Slugfest: Nematodes vs Limax Maximus



For more than half the year (Autumn, Winter and early Spring), we allow garden slugs (e.g. Limax Maximus or Leopard Slug) pretty free range to enjoy the garden and its produce. They are particularly good at hoovering up plant debris and decaying matter; although any especially voracious slugs, with a liking for plants we are fond of, are despatched to one of the hot composting bins to become next year's garden compost!

Unfortunately for the slug, we do not find their eating habits conducive to Spring/Summer sowings of our vegetables and flowers. So as April comes around, it is time to do BATTLE.

I have discussed various means of slug control in a previous post and we still use a variety of methods. However, the first line of attack is always Nemaslug, the biological slug slayer. One of the reasons I like Nemaslug, apart from the fact it works, is that it functions via a short-term increase in natural slug predators and is entirely reversible.

It is a time-consuming manual operation although there are ways to do it quicker if you have large areas to treat. To treat 100 ㎡ (i.e. an area measuring 10 m x 10 m or 5 m x 20 m), I usually set aside between half and a full day depending on how much preparation is needed (e.g. whether I need to clear the ground first). You can save time and effort by applying the nematodes to the soil immediately after rain or, even, while it is raining. The nematodes are easiest to apply to bare soil and, of course, the soil temperature needs to be above 5 ℃ which is why April is typically when the first application is made. I find two applications are sufficient with the second application approximately 6 weeks after the first.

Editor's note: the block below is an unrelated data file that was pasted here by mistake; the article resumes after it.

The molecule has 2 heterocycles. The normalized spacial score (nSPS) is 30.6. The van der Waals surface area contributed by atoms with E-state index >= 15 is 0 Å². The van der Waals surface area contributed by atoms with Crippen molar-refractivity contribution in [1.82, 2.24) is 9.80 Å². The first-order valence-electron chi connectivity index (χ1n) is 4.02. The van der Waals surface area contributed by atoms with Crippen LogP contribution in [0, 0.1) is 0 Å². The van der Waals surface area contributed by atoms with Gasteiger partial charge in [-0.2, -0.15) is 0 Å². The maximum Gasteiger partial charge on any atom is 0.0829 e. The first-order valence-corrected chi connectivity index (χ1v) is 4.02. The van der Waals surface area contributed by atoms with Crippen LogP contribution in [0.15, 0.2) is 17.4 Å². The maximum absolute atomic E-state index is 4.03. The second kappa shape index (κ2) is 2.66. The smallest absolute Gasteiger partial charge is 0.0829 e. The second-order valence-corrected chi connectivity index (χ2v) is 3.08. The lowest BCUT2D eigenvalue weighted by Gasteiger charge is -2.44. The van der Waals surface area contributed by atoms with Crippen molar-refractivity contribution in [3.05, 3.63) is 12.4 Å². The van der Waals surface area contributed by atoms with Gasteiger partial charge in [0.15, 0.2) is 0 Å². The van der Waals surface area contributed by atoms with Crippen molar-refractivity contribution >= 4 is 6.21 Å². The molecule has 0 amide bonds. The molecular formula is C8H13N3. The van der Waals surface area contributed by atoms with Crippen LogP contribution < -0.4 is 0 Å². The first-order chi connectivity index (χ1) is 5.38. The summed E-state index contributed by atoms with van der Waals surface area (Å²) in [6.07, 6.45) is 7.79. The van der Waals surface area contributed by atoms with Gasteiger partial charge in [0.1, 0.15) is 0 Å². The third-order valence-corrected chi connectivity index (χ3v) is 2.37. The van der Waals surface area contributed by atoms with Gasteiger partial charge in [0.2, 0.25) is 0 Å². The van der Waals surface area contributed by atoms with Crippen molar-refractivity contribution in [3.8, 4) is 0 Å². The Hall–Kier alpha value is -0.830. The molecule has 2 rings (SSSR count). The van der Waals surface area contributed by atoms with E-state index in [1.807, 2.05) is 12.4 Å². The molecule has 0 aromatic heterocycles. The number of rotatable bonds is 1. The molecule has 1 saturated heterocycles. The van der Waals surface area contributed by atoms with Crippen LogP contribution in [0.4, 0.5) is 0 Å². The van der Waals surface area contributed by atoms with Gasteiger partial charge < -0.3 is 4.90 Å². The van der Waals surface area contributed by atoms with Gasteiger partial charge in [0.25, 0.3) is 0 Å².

I operate a 4-bed rotation system in the kitchen garden. The onion/garlic/leek bed is already active with the garlic planted out on 1st January (softneck) and 9th March (hardneck) and the onion sets planted out on the 19th March.

Onion/Garlic/Leek Bed (25/4/22)

Seed potatoes were planted out on the 11th April with space left for sweet corn in May/June depending on the weather.

Potato/Sweetcorn Bed (21/4/22)

That left the last year's potato/sweetcorn bed (already cleared) and the brassica bed (below) which I needed to clear first before starting the nematode treatment.

Brassica bed (21/4/22)

It has been a dry Spring overall and April (up to 25th) has been very dry; 10 mm rainfall for the month and no rain for the last 12 days. So I had to prewet the soil, apply nematodes with a watering can (coarse rose) and, then, water in the nematodes. Bare soil was covered with black plastic to reduce weed growth, retain moisture and stop the local cat population from using it as their toilet area.

Black plastic as weed & cat control

Another advantage of using black plastic is that slugs will gather underneath and they can easily be picked off and sent to a warmer place (hot compost bins). The plastic will only be down for a month or so until other veggie stuff is planted out.

Any leftover nematode suspension is applied to the fruit beds surrounding the vegetable plots and as many flower beds as possible. All-in-all, a good day's work and another 10,000 steps added to the exercise plan!


Post a Comment

Popular Posts

Blog Archive